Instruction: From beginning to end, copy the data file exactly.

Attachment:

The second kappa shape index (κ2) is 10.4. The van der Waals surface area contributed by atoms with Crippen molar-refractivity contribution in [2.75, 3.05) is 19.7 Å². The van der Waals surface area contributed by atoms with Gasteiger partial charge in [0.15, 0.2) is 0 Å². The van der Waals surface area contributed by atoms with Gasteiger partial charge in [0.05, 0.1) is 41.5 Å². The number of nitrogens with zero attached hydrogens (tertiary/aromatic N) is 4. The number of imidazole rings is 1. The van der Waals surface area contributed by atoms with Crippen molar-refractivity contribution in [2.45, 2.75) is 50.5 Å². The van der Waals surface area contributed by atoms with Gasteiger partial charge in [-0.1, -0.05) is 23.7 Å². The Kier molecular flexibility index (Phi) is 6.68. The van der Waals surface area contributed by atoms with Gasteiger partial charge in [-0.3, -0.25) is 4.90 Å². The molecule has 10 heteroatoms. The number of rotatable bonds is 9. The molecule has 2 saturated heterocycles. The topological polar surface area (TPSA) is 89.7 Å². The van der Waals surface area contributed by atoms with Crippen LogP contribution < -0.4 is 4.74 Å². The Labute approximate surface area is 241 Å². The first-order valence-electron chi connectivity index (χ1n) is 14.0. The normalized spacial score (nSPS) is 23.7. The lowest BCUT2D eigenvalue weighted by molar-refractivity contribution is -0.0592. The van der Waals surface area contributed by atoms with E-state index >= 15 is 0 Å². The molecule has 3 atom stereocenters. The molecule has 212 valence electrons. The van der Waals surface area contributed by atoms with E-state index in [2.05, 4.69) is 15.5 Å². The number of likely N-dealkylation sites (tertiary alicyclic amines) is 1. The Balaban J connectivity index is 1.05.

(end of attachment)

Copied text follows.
The second kappa shape index (κ2) is 10.4. The van der Waals surface area contributed by atoms with Crippen molar-refractivity contribution in [2.75, 3.05) is 19.7 Å². The van der Waals surface area contributed by atoms with Gasteiger partial charge in [0.15, 0.2) is 0 Å². The van der Waals surface area contributed by atoms with Gasteiger partial charge in [0.05, 0.1) is 41.5 Å². The number of nitrogens with zero attached hydrogens (tertiary/aromatic N) is 4. The number of imidazole rings is 1. The van der Waals surface area contributed by atoms with Crippen molar-refractivity contribution in [2.45, 2.75) is 50.5 Å². The van der Waals surface area contributed by atoms with Gasteiger partial charge in [-0.1, -0.05) is 23.7 Å². The Kier molecular flexibility index (Phi) is 6.68. The van der Waals surface area contributed by atoms with Gasteiger partial charge in [-0.3, -0.25) is 4.90 Å². The molecule has 10 heteroatoms. The number of rotatable bonds is 9. The molecule has 2 saturated heterocycles. The topological polar surface area (TPSA) is 89.7 Å². The van der Waals surface area contributed by atoms with Crippen LogP contribution < -0.4 is 4.74 Å². The Labute approximate surface area is 241 Å². The first-order valence-electron chi connectivity index (χ1n) is 14.0. The normalized spacial score (nSPS) is 23.7. The lowest BCUT2D eigenvalue weighted by molar-refractivity contribution is -0.0592. The van der Waals surface area contributed by atoms with E-state index >= 15 is 0 Å². The molecule has 3 atom stereocenters. The molecule has 212 valence electrons. The van der Waals surface area contributed by atoms with E-state index in [2.05, 4.69) is 15.5 Å². The number of likely N-dealkylation sites (tertiary alicyclic amines) is 1. The Balaban J connectivity index is 1.05.